A zone is a virtualized operating system environment that is created within a single instance of the Solaris OS. The audit service audits the entire system, including activities in zones. A system that has installed non-global zones can run a single audit service to audit all zones identically. Or, it can configure one audit service per zone, including the global zone.
Sites that satisfy the following conditions can run a single audit service:
The site requires a single-image audit trail.
The non-global zones are used as application containers. The zones are part of one administrative domain. That is, no non-global zone has customized naming service files.
If all the zones on a system are within one administrative domain, the zonename audit policy can be used to distinguish audit events that execute in different zones.
Administrators want low audit overhead. The global zone administrator audits all zones identically. Also, the global zone's audit daemon serves all zones on the system.
Sites that satisfy the following conditions can run one audit service per zone:
The site does not require a single-image audit trail.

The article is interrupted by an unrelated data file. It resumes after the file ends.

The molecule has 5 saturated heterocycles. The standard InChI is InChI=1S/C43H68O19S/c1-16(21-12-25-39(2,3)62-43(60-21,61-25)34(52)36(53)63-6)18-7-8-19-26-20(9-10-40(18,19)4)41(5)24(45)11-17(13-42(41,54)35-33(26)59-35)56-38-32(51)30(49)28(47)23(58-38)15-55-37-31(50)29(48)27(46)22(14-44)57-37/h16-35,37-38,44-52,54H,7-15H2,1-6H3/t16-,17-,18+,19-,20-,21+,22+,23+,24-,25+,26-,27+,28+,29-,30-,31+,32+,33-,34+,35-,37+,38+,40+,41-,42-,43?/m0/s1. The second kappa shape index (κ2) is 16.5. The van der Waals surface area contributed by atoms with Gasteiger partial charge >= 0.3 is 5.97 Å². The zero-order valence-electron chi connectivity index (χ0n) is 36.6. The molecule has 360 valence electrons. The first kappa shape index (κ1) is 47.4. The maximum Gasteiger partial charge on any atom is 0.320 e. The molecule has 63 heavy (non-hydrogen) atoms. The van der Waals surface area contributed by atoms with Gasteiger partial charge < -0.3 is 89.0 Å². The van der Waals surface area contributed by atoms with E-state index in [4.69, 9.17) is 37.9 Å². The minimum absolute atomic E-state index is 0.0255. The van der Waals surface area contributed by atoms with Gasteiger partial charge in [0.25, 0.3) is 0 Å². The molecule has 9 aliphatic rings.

The non-global zones have customized naming service files. These separate administrative domains typically function as servers.
Individual zone administrators want to control auditing in the zones that they administer. In per-zone auditing, zone administrators can decide to enable or to disable auditing for the zone that they administer.
The advantages of per-zone auditing are a customized audit trail for each zone, and the ability to disable auditing on a zone by zone basis. These advantages can be offset by the administrative overhead. The zone administrator customizes every audit configuration file. Each zone runs its own audit daemon, and has its own audit queue and audit logs. The zone's audit log files must be managed.